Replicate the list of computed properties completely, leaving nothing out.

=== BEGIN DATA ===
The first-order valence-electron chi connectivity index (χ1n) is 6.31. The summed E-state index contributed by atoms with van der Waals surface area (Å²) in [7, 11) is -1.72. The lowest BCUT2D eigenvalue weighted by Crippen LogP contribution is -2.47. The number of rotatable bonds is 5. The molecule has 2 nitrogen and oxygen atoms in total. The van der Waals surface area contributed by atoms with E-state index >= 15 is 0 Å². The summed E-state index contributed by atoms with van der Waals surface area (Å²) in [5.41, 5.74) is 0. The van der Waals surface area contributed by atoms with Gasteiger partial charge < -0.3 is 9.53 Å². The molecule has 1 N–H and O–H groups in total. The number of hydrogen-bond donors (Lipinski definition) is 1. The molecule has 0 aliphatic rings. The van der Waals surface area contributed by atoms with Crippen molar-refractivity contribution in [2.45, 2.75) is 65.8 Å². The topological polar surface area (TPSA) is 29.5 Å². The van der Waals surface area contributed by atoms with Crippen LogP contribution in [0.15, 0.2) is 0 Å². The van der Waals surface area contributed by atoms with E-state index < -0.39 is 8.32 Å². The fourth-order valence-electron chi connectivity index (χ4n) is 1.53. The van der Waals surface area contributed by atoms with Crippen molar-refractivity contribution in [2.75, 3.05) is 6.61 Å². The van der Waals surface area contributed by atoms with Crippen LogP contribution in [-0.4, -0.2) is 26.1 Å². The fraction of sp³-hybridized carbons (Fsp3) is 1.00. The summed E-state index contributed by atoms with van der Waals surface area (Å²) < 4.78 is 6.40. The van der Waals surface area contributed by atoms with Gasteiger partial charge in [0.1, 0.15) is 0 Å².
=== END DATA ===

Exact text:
The first-order valence-electron chi connectivity index (χ1n) is 6.31. The summed E-state index contributed by atoms with van der Waals surface area (Å²) in [7, 11) is -1.72. The lowest BCUT2D eigenvalue weighted by Crippen LogP contribution is -2.47. The number of rotatable bonds is 5. The molecule has 2 nitrogen and oxygen atoms in total. The van der Waals surface area contributed by atoms with E-state index >= 15 is 0 Å². The summed E-state index contributed by atoms with van der Waals surface area (Å²) in [5.41, 5.74) is 0. The van der Waals surface area contributed by atoms with Gasteiger partial charge < -0.3 is 9.53 Å². The molecule has 1 N–H and O–H groups in total. The number of hydrogen-bond donors (Lipinski definition) is 1. The molecule has 0 aliphatic rings. The van der Waals surface area contributed by atoms with Crippen molar-refractivity contribution in [2.45, 2.75) is 65.8 Å². The topological polar surface area (TPSA) is 29.5 Å². The van der Waals surface area contributed by atoms with Crippen LogP contribution in [0.15, 0.2) is 0 Å². The van der Waals surface area contributed by atoms with E-state index < -0.39 is 8.32 Å². The fourth-order valence-electron chi connectivity index (χ4n) is 1.53. The van der Waals surface area contributed by atoms with Crippen molar-refractivity contribution in [2.75, 3.05) is 6.61 Å². The van der Waals surface area contributed by atoms with Crippen LogP contribution in [-0.4, -0.2) is 26.1 Å². The fraction of sp³-hybridized carbons (Fsp3) is 1.00. The summed E-state index contributed by atoms with van der Waals surface area (Å²) < 4.78 is 6.40. The van der Waals surface area contributed by atoms with Gasteiger partial charge in [0.1, 0.15) is 0 Å².